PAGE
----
He conducted a study of farmers to see who was more inclined to grow rice, a food crop, or jute, a cash crop. Expectations were that poor farmers would grow more rice because they needed the food, while richer farmers would devote more land to jute. But he found that the very poor farmers gambled by growing more jute than all but the richest ones.

The explanation, he found, was that the poor farmers were prepared to take the risk in an effort to get out of debt while their rich counterparts could afford to take a chance on boosting their income. “It was quite rational on one level but looked irrational,” he says.

Kunreuther’s conclusions about economic behavior often went against prevailing models that assumed rationality, says Paul Slovic, a psychology professor at the University of Oregon who has worked with him since the early 1970s. “It’s a hallmark of Howard’s work,” Slovic says. “He’s not afraid to depart from many models.”

In his work on floods, Kunreuther discovered that people were not only failing to cover themselves against catastrophic risk but were becoming a drain on the public purse when disaster struck.

By drawing on behavioral psychology to explain decision-making on insurance, the Alaska experience also illustrated Kunreuther’s willingness to take an interdisciplinary approach to his work, Slovic adds. “He’s very open to ideas that may just lead to better policy. He’s not wedded to any ideology.”

Kunreuther himself makes the point in his Conceptual Framework essay, noting that sociological and psychological factors are an important influence on economic behavior and must be considered by policymakers. The implication is that government must have some involvement in the market in order to counteract the irrational behavior of many consumers towards disaster protection, and to avoid paying billions of dollars in disaster relief.

In the case of flood insurance, the government’s response was the Flood Insurance Act of 1968, a law that Kunreuther’s research influenced, requiring homeowners with federally linked mortgages to buy flood insurance.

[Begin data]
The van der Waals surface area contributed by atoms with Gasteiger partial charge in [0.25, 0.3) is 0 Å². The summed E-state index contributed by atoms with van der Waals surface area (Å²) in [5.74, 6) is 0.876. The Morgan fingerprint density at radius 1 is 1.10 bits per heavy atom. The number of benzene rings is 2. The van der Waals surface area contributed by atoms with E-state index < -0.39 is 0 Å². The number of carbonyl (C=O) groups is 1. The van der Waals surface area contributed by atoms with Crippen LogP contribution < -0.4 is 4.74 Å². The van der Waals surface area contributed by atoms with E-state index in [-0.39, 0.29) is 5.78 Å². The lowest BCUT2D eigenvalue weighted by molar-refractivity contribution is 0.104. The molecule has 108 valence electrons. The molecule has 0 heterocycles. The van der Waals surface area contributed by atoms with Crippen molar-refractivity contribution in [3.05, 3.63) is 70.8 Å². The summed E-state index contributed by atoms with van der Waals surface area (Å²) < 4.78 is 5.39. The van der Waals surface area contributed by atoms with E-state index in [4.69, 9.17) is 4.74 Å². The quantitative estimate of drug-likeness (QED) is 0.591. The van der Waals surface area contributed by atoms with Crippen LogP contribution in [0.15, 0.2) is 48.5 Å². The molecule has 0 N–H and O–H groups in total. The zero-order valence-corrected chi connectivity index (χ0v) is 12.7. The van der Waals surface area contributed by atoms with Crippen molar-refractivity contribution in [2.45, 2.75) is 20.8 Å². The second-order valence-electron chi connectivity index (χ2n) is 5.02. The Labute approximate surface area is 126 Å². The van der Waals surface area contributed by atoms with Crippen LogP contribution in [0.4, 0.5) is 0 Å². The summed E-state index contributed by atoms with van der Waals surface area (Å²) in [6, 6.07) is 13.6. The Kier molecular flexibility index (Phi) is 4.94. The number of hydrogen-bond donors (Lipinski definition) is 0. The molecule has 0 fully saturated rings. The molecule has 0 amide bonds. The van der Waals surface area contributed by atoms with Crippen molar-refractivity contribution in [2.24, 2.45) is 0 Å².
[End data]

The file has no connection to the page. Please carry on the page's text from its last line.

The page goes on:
Foreshadowing the current debate—and the likely resolution—over terrorism coverage, he concluded almost 40 years ago that the management of low-probability, high-risk events was legitimately a matter for a public-private partnership. “There is an inability for the private sector alone to deal with low-probability events,” he says.

The failure of market-based mechanisms to spread the risk of terrorist attack supports this point. Reinsurers are unlikely to return to the market with any significant capacity because of the uncertainties of the risk, and catastrophe bonds have not been issued in any meaningful quantity.

“Neither of those risk-transfer mechanisms seems especially promising today,” Kunreuther and Erwann Michel-Kerjan wrote in a Spring 2005 article in Regulation magazine. “A sustainable market to cover losses from terrorist attacks has not emerged in the wake of September 11.”

Another possible private-sector solution is a mutual insurance pool, where the risk of terrorism coverage would be spread among a large number of insurers who join the pool. But the idea was undermined by a 2004 Towers Perrin study of 14 U.S. workers’ compensation insurers, which found that while the pool would create some additional capacity, it would be nowhere near enough to offset losses from a major terrorist attack. Such an attack could inflict workers’ compensation losses of $90 billion, three times the industry’s capacity for covering terrorism, the study found.

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©2005 The Pennsylvania Gazette
Last modified 07/02/05

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FEATURE: Insuring Against Terror